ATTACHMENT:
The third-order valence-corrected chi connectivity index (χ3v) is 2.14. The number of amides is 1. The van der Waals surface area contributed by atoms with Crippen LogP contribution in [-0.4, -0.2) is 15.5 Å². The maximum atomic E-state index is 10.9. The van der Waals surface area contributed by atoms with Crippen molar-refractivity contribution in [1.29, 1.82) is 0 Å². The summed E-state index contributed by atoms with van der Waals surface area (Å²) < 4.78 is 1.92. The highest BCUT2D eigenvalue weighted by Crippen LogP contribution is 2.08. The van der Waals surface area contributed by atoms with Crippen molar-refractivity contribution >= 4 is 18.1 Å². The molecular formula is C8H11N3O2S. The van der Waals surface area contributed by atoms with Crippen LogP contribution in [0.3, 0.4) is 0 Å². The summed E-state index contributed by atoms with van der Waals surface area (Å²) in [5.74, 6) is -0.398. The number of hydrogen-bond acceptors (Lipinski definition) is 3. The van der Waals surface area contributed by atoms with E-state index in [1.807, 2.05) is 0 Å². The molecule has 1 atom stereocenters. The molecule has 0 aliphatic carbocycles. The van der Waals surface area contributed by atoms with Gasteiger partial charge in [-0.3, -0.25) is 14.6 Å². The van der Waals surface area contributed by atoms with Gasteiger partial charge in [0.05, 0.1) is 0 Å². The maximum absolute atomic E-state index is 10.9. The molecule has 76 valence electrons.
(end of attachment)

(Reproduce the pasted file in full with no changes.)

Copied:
The third-order valence-corrected chi connectivity index (χ3v) is 2.14. The number of amides is 1. The van der Waals surface area contributed by atoms with Crippen LogP contribution in [-0.4, -0.2) is 15.5 Å². The maximum atomic E-state index is 10.9. The van der Waals surface area contributed by atoms with Crippen molar-refractivity contribution in [1.29, 1.82) is 0 Å². The summed E-state index contributed by atoms with van der Waals surface area (Å²) < 4.78 is 1.92. The highest BCUT2D eigenvalue weighted by Crippen LogP contribution is 2.08. The van der Waals surface area contributed by atoms with Crippen molar-refractivity contribution >= 4 is 18.1 Å². The molecular formula is C8H11N3O2S. The van der Waals surface area contributed by atoms with Crippen LogP contribution in [0.3, 0.4) is 0 Å². The summed E-state index contributed by atoms with van der Waals surface area (Å²) in [5.74, 6) is -0.398. The number of hydrogen-bond acceptors (Lipinski definition) is 3. The van der Waals surface area contributed by atoms with E-state index in [1.807, 2.05) is 0 Å². The molecule has 1 atom stereocenters. The molecule has 0 aliphatic carbocycles. The van der Waals surface area contributed by atoms with Gasteiger partial charge in [-0.3, -0.25) is 14.6 Å². The van der Waals surface area contributed by atoms with Gasteiger partial charge in [0.05, 0.1) is 0 Å². The maximum absolute atomic E-state index is 10.9. The molecule has 76 valence electrons.